At University she was subjected to a campaign that almost smacked of a vicarious form of revenge enacted by a middle aged feminist who had spent her comfortable life in the ivory towers of academia… This Course leader attempted to bully her and bascially blamed ‘black women in thrall to their men’ for destroying the Spare Rib collective in the mid 1980′s.

    One day I got a call and was asked [in a very angry tone] “what is epistemology” I said something like ‘i think its how we know what we know or something like that – but you could spend the rest of your life trying to explain to your course leader what you know and I suspect she would not learn anything’

    This black women resigned from the course… and thankfully shortly afterward the Gender and Womens Studies Dept at that University – which was a hotbed of ‘revolutionary feminism’ was ‘incorporated’ into another department. i say thankfully because essentially this academic institution was a mechanism for bullying women who did not blindly adopt a particular ossified theorectical approach to patriarchy which arrogantly ignored or colonised their own lived experience.

    If people choose to abandon either academic courses or ‘blogging’ this too is no bad thing if those individuals ‘anger’ at social exculsion is redirected towards some form of action in the real world to make things better for all our children male and female… However, if people retreat to ‘private’ life and nuture their ‘anger and bitterness’ then those same children risk becoming infected with anxiety and depression.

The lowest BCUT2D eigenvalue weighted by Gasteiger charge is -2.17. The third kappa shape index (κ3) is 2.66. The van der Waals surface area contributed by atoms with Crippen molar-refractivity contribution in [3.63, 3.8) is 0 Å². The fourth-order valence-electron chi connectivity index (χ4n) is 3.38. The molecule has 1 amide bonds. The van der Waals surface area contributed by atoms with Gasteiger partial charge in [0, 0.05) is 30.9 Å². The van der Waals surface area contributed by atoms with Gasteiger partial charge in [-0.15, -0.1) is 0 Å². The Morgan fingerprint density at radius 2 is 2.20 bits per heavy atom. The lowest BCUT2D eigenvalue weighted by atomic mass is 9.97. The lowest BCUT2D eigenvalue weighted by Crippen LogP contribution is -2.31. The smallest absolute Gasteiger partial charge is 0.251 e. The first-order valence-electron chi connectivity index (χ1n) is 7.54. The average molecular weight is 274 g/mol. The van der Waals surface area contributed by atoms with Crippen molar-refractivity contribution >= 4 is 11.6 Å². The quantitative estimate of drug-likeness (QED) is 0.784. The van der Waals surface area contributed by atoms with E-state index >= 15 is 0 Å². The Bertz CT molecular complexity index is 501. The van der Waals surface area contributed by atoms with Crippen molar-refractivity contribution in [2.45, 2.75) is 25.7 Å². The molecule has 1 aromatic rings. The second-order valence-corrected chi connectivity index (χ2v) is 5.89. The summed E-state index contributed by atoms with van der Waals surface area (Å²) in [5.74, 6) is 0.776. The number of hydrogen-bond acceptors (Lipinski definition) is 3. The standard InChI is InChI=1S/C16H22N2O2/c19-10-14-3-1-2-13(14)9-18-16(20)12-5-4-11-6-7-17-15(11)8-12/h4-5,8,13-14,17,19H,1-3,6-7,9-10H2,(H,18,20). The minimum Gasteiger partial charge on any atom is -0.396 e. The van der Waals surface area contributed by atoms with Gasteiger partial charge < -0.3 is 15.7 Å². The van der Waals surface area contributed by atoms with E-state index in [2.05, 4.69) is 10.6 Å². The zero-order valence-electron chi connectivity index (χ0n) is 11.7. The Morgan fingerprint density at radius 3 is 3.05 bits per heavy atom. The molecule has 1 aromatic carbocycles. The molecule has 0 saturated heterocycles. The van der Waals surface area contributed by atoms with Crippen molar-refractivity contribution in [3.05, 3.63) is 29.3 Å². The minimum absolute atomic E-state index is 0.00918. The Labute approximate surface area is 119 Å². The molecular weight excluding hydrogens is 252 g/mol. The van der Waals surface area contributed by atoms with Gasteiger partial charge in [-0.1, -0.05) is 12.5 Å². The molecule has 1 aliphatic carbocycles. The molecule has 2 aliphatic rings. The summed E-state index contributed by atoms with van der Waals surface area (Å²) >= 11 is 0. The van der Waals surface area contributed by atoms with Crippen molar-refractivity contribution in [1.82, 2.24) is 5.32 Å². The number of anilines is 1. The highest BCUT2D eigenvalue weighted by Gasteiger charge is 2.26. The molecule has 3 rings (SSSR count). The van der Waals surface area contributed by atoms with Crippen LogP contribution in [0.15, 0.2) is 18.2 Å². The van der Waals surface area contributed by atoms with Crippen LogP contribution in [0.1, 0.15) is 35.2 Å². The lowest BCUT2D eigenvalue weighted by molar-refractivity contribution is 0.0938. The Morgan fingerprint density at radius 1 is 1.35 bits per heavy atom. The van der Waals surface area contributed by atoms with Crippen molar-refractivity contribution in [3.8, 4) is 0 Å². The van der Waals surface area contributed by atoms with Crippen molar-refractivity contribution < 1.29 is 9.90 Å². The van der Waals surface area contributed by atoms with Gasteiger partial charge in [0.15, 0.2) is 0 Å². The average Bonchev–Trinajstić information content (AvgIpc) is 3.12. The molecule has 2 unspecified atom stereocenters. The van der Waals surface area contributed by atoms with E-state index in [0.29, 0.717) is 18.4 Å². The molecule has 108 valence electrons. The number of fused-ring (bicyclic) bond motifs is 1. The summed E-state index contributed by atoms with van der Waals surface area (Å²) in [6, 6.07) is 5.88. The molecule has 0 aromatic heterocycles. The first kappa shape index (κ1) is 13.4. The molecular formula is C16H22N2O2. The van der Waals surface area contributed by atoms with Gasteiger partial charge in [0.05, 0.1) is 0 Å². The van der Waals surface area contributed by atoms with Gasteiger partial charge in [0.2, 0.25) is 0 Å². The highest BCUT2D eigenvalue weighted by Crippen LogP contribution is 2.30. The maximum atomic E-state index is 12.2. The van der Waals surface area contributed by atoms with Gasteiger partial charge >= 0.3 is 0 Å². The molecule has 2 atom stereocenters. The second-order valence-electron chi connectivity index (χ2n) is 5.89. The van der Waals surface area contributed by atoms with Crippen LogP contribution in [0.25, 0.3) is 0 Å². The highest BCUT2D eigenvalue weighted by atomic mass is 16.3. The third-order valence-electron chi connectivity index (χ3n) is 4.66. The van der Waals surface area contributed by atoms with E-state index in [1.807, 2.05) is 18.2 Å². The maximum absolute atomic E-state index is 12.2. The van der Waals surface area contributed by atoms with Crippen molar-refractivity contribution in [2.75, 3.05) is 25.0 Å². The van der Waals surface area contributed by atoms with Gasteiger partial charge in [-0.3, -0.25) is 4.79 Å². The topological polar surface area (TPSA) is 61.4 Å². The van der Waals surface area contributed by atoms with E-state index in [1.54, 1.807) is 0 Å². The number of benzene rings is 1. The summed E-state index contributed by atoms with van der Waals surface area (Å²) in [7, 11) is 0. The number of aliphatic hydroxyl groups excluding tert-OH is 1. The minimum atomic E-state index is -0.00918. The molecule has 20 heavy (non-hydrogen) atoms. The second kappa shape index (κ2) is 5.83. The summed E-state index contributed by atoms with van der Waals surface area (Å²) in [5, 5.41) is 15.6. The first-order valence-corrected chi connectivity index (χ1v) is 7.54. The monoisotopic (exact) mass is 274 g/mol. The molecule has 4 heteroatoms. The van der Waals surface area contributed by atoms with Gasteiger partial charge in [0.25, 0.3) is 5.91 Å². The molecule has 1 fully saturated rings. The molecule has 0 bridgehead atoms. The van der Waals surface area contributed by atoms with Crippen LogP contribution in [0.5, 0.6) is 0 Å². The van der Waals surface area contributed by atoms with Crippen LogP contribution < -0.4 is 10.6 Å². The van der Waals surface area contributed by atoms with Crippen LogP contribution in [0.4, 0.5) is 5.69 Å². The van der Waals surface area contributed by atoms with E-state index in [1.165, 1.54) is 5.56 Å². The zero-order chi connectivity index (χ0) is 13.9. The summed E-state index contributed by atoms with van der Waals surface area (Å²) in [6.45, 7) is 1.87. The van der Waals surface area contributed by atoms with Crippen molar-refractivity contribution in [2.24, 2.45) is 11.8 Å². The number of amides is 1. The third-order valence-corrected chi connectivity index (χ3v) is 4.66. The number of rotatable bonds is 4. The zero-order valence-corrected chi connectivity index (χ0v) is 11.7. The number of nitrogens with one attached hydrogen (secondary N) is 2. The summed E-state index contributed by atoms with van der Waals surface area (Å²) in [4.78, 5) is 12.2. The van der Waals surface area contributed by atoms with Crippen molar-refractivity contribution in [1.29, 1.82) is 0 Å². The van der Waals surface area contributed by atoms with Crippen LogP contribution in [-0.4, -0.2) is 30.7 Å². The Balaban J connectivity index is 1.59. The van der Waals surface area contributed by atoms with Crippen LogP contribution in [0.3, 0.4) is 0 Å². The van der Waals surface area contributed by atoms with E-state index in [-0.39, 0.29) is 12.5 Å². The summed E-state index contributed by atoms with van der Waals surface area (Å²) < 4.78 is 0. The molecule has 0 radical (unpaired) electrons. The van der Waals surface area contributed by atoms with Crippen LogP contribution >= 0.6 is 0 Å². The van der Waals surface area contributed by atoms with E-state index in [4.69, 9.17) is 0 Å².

10. anticapitalista on said:

    Talking about carnivals, anyone here going to post an article about the hugely successful LMHR carnival?

  11. mark anthony france on said:

    11# I think that would be nice… maybe someone you know could send photos and a report to the site admin types… I have such fond memories of the 1st ANL/RAR event it would be lovely to know how the LMHR carnival went.

  12. Benjamin on said:

    The mass death perpetrated by the Chinese Communist Party was not just centered around the Great Leap Forward. Mao instituted numerous widespread purges quite separate from that, not least when he first secured total power in China.

    Also, during the civil war with the Nationalists (they were not shrinking violets either), the Communists perpetrated numerous atrocities (such as the blockade of Changchun, which killed hundreds of thousands of civilians – the death toll was higher than the Nanking massacres by the Japanese). Also, the Red areas of China were ruled by terror and killing; millions perished or suffered through direct killings (sometimes public), starvation, destitution or suicide – all a result of Mao’s policies. There is no doubt that Mao created one of the most oppressive states in world history.